A “Series A” Glossary

  • Anti-Dilution Protection. Investors will want protection if the company issues shares at a lower price per share than the investors are paying. These provisions are built into the rate at which the Preferred Stock is convertible into Common Stock.
  • Board Seats. The investors will typically want at least one seat (often two seats) on the board of directors, and want to add at least one independent director to the board.
  • Dividends. The term sheet will typically provide that dividends will be paid on the Series A Preferred Stock “when, as and if” declared by the Board. In truth, dividends are rarely paid.
  • Conversion Rights. In certain instances, the investors will want to convert their preferred stock to common stock (such as on a sale of the company). The Series A Preferred Stock is typically convertible initially on a 1:1 basis, subject to anti-dilution protection if the company later issues shares at a lower valuation.
  • Liquidation Preference. The term sheet will almost always provide that if the company is liquidated, after all the debts have been paid, the holders of the Series A Preferred Stock will get the amount that they invested back (together with accrued but unpaid dividends) before any payments are made to the holders of the Common Stock.
  • No Shop.    The term sheet will usually require that the company agree not to discuss alternative investments with any other investor for a period of about 30-60 days after the term sheet is signed.
  • Payment of Fees.   The term sheet will require that the company pay the investor’s legal fees. The company should be able to negotiate a cap on this amount.
  • Protective Provisions. There are certain instances in which the consent of the Series A Shareholders is required before the company may take a particular action, including a sale of all or substantially all of the company’s assets, an increase in the size of the board of directors, or a change in the terms of the company’s charter or bylaws. The investors will also want to approve increases in executive salaries, annual budgets, and other major matters relating to the business of the company.
  • Registration Rights. The term sheet will almost always provide for “registration rights” – the right to participate in or demand registration of the shares with the Securities and Exchange Commission.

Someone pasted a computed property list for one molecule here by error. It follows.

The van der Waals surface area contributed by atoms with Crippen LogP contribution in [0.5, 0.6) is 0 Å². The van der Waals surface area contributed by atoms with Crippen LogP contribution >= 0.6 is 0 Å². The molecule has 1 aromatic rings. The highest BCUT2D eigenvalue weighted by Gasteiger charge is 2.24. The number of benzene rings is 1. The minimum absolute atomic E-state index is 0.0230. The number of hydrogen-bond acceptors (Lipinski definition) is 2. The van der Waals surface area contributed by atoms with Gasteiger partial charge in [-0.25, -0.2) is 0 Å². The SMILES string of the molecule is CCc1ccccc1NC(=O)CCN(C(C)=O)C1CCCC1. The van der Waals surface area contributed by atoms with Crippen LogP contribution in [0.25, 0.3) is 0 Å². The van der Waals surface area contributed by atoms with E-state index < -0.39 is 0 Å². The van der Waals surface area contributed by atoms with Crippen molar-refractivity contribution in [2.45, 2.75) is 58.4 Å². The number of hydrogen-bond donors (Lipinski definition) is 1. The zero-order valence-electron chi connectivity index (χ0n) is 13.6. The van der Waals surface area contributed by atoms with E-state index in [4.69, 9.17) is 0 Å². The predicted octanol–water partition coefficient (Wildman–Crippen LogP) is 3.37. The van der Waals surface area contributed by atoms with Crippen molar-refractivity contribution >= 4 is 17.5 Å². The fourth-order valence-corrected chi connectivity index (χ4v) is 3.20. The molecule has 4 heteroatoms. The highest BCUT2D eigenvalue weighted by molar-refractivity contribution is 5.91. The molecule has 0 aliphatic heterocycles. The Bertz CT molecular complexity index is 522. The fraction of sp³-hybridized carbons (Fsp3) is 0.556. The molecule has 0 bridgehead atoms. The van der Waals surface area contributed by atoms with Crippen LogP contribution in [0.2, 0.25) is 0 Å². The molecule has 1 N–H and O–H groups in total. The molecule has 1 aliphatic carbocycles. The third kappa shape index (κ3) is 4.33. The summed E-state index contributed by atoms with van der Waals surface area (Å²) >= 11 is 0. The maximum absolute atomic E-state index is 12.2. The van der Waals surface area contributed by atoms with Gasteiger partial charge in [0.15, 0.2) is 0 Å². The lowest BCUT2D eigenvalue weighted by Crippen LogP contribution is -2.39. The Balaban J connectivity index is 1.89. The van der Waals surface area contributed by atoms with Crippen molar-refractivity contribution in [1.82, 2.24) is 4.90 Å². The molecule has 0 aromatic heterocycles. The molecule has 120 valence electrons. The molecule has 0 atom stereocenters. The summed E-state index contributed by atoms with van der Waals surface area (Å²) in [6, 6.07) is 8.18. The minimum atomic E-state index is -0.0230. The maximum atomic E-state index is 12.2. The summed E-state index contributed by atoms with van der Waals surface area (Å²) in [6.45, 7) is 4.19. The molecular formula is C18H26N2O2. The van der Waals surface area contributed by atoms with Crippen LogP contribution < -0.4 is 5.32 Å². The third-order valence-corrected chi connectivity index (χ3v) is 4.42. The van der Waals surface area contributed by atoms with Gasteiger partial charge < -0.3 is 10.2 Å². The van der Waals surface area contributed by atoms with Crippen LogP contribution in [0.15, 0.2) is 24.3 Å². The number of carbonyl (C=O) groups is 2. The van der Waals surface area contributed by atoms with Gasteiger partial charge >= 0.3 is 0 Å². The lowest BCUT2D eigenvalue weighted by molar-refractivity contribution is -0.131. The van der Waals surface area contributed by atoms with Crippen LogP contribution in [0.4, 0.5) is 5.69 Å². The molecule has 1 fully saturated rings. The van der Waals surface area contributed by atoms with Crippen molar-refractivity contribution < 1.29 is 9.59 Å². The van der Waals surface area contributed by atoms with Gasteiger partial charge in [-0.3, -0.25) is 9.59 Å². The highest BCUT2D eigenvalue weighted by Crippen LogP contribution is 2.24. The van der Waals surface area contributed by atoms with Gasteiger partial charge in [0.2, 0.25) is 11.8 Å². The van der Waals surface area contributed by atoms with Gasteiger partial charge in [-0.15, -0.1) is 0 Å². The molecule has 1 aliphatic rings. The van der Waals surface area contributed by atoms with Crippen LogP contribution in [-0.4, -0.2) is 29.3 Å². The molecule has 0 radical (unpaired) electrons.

• Right of First Offer; Preemptive Rights. The term sheet often gives the investors the right to invest in the company’s future financings in preference to other investors the company may want to bring in as shareholders (a “Right of First Offer’). The investor will also want the right (called a “Preemptive Right”), if shares are issued in an investment, and the Right of First Offer is not exercised, to acquire the number of shares necessary to maintain its percentage ownership in the company, at the same price as the new investor is paying.
  • Rights Relating to the Founders. The term sheet will often require that the founders agree to have their shares vest over some period of time, and that the founders agree to sign non-competition agreements which will extend for one to two years following the term of their employment with the company.
  • Valuation.   This is a very difficult matter to ascertain, and, in truth, there is no way to determine a closely held company’s value with any precision. A company is well advised to seek non-legal assistance in determining its starting point for negotiation of valuation in order to be able to negotiate this point effectively.
  • Voting Rights of Series A Preferred.   Typically, the Series A Preferred Stock will carry a number of votes equal to the number of shares of Common Stock issuable on conversion, and the Series A Preferred Stock and Common Stock will vote together as a class (except in certain instances described under “Protective Provisions”).

Adapted from Negotiating your Series A